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Eurasian Union: the real, the imaginary and the likely
The recent history of attempts to reintegrate the post-Soviet space is littered with failed political and economic initiatives. Such initiatives have included the creation of the Union State of Russia and Belarus in the 1990s, the Eurasian Economic Community launched in 2000, and the GUUAM (Georgia, Ukraine, Uzbekistan, Azerbaijan and Moldova) grouping launched in 1997. So far the only project which seems likely to come to fruition is the Customs Union of Russia, Belarus and Kazakhstan which is scheduled to become the Eurasian Economic Union as of 1 January 2015.
The Eurasian Union exists already. Its physical headquarters – the Eurasian Economic Commission – is a bureaucratic structure with a staff of 1,000 housed in an eleven-storey glass and steel building on Vivaldi Plaza in a business complex near Paveletsky railway station in Moscow. Its legal basis is the Eurasian Union treaty signed in May 2014.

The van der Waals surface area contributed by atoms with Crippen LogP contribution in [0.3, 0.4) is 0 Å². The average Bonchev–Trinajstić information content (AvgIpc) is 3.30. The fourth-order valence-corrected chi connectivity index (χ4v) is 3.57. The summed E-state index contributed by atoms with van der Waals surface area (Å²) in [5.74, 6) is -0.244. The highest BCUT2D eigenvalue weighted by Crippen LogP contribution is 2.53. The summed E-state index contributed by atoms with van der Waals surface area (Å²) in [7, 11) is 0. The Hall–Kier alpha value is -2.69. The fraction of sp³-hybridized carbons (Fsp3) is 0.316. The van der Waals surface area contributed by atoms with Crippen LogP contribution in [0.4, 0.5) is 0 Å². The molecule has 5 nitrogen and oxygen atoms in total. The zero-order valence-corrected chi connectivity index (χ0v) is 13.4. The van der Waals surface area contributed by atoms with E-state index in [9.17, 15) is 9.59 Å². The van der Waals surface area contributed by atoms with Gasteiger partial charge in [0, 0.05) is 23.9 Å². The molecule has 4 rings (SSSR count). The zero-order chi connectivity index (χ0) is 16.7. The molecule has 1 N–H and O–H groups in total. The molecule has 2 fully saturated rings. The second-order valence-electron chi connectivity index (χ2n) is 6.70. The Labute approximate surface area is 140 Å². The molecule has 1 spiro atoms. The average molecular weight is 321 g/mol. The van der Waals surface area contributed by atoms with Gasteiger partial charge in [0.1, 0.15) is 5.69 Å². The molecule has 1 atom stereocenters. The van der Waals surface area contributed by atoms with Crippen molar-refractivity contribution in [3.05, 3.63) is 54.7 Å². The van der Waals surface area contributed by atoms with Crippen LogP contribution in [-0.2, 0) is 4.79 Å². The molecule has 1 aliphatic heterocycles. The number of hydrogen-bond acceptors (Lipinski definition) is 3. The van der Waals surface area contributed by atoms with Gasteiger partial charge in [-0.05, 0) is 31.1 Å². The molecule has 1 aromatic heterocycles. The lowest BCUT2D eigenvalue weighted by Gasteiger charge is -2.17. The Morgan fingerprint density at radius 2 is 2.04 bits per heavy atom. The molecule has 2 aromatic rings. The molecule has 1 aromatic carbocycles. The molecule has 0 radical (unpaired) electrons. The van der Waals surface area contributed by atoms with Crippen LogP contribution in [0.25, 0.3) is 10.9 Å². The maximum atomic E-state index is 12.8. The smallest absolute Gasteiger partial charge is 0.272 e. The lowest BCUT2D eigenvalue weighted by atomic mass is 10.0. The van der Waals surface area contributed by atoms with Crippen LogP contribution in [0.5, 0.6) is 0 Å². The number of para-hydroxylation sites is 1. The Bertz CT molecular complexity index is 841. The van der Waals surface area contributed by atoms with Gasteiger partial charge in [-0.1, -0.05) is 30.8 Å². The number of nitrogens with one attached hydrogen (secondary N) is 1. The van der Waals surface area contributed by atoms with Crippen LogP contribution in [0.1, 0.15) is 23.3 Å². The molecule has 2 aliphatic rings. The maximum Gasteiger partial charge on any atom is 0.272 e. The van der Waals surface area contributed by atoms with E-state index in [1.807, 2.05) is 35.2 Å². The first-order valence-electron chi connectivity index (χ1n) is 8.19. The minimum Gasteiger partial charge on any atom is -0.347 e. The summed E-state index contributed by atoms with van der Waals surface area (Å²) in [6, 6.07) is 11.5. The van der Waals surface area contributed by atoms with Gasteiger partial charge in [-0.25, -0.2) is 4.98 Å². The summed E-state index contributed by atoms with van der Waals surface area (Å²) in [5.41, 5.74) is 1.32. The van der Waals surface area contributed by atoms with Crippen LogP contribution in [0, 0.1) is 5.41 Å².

In fact, however, there are two Eurasian Unions: one real, and the other imaginary. One is economic, and the other geopolitical. The real Eurasian Economic Union is an international organisation like many others. It has a legal identity, a secretariat and is staffed by bureaucrats who would not look out of place in the European Commission building in Brussels or the WTO secretariat in Geneva. Its member states exchange trade concessions among themselves and rely on the institution as an external enforcer of rules.
But there is another Eurasian Union, one fuelled by geopolitical aspirations. President Putin launched this phase of Eurasian integration, the key foreign policy objective of his third presidential term in the Kremlin, in an article in Izvestia in October 2011. His vision was for the Eurasian Union not just to foster a new round of post-Soviet reintegration: he also wanted to turn the Eurasian Union into one of the ‘building blocks’ – on a par with the EU, NAFTA, APEC and ASEAN – of ‘global development’. The Union was supposed to crown Vladimir Putin’s efforts to reintegrate the post-Soviet states: it was to be the instrument by which he would ‘bring Russia up from its knees’ and make it a distinctive pole of influence in a multipolar world by reversing the ‘civilised divorce’ of former Soviet republics from the USSR.